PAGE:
Recently, Romelu Lukaku scored his 100th career league goal, and his 50th goal for Everton, contributing to the end of a run of four league games without a win. But apart from his recent goalscoring form (7 goals in 10 apps),what makes me write a piece about Lukaku is the curiosity to analyse his numbers and trying to understand how his impressive attacking contribution has been built up throughout the years.
To do this, I would have liked to start with one of the most common and correct way to evaluate a striker performance that is the Expected Goals. But as I miss data before 2014 / 2015 season, in which Lukaku managed to score 15 (2013/2014) and 17 goals (2012/2013), I prefer to analyse things from other perspectives, trying to rely on more accessible data.
While looking for another way to evaluate striker performance, we should not fall into temptation to look only at players’ goals (that’s why we also have ExpG), as it is neither a good predictive metric nor a good way to compare different strikers. Using shot attempts has the value of giving us more events to analyze, which allows us to be more confident in the evaluation of a forward.
Avg stats include players with more than 20 apps and more than 1.2 SoT p90
Keep in mind that I used a filter of players with more than 1.2 shots on target so that I can compare Lukaku to the best offensive players in the league.
As a reminder, green and red numbers do not correspond to good and bad performance; they just indicate whether Lukaku has performed above or under Premier League average.
For example, if we take total shots, it may seem Lukaku’s numbers aren’t that good. That could be true, but this metric accounts for all the shots taken by a player, irrespective of his shot position, which is something that matters and we will deal with this issue shortly.
Much more important are the values of shots on target and shot accuracy. A good striker, for the amount of shots he takes, should be able to put as much as he can between the sticks. Numbers tell us that Lukaku did this well. Also in his worst season, he didn’t come far from the average forward in the Premier League.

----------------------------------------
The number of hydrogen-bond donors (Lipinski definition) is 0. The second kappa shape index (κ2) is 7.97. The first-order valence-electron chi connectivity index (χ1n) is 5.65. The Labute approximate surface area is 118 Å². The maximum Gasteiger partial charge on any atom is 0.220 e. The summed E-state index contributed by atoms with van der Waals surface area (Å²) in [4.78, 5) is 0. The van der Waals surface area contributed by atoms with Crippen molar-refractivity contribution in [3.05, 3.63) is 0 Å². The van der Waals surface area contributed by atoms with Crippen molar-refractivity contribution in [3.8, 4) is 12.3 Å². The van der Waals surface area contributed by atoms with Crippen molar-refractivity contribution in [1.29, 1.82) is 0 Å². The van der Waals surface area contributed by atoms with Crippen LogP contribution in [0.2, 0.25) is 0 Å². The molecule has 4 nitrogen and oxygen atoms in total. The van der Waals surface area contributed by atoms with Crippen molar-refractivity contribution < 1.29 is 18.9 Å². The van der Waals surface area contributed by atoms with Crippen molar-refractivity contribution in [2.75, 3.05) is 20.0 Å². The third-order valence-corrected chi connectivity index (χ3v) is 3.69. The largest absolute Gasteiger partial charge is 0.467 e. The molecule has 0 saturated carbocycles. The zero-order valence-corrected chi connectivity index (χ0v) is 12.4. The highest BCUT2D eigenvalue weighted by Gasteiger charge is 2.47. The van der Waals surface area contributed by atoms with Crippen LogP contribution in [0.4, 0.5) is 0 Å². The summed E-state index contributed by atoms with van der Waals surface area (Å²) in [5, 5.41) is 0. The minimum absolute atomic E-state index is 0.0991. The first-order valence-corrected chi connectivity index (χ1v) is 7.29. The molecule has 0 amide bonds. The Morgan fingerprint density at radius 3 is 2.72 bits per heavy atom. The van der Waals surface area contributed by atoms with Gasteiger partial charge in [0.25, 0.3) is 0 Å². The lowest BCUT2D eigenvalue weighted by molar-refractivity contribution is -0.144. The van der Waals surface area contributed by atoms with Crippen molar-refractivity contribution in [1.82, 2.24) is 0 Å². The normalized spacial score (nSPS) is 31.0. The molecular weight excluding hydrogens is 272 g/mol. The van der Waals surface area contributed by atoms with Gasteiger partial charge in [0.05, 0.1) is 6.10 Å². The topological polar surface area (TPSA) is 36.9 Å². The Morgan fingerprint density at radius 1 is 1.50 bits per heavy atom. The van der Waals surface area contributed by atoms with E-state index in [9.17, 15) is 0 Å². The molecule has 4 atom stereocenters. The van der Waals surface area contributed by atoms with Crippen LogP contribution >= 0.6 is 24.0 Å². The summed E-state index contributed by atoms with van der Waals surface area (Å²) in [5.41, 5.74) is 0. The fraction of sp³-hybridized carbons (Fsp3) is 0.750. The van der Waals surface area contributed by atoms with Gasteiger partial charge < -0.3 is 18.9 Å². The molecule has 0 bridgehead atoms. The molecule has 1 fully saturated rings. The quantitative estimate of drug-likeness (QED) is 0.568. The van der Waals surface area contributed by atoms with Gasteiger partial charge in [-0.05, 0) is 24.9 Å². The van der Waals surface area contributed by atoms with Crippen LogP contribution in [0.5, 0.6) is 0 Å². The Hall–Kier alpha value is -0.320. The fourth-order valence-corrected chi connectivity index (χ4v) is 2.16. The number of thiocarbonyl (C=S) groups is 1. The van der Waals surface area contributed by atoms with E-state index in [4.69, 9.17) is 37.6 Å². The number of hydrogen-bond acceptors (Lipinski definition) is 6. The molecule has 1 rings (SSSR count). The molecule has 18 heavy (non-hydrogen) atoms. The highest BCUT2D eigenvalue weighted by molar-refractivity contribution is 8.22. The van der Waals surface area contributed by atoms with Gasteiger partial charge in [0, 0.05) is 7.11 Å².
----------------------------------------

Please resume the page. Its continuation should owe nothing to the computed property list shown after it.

Let’s now continue with the concept of shot position that I introduced before. In effect, some shots are worth more than others. Some shots have a higher probability of being converted into goals whereas others have a much lower one. Therefore, a striker’s probability to score rises every time he shoots closer to the goal line. Then, what about Lukaku shot position?
Lukaku’s Shots on Target Map (14/15 – 15/16)
These pictures confirm our theory. Despite Lukaku took identical amount of shots on target P90 in these two seasons (1.3 in 14/15 and 1.4 in 15/16), when shots are taken from more advanced position, goals are likely to come easier (yellow dots).
I’ve used Paul Riley‘s shot on target map here. This is because a shot map is way more appealing than a simple spreadsheet. But if we don’t have this kind of information, we can look for simpler data obtaining something that is obviously less comprehensive but still valid, like stats I’ve used in the first table, that are elaborated from WhoScored.
What’s next ?
As we have just seen, his four season goals streak could be explained by both his shot accuracy and shot position. These are two of the most important qualities for a top striker and Lukaku can definitively be included in this category.
Obviously, we are still missing a part of the full picture. These two metrics stand for creating goalscoring opportunities, but we are all aware that such a quality is a combined effort of both the striker himself and his team. Therefore, the influence of having good teammates is something we haven’t considered for the purpose of this article, but for a detailed and clear analysis it is crucial to get.
Finally, this was just a basic analysis to understand how Lukaku managed to score 15 goals on average in the last four seasons, but again, applying context to our numbers is something we should always do. Also, have a read to this brilliant article written by One Short Corner explaining “How (Not) To Use Stats“, with which I couldn’t agree more. I hope I’ve followed the basic steps provided there to get an easy but reliable analysis of one of the best Premier League strikers.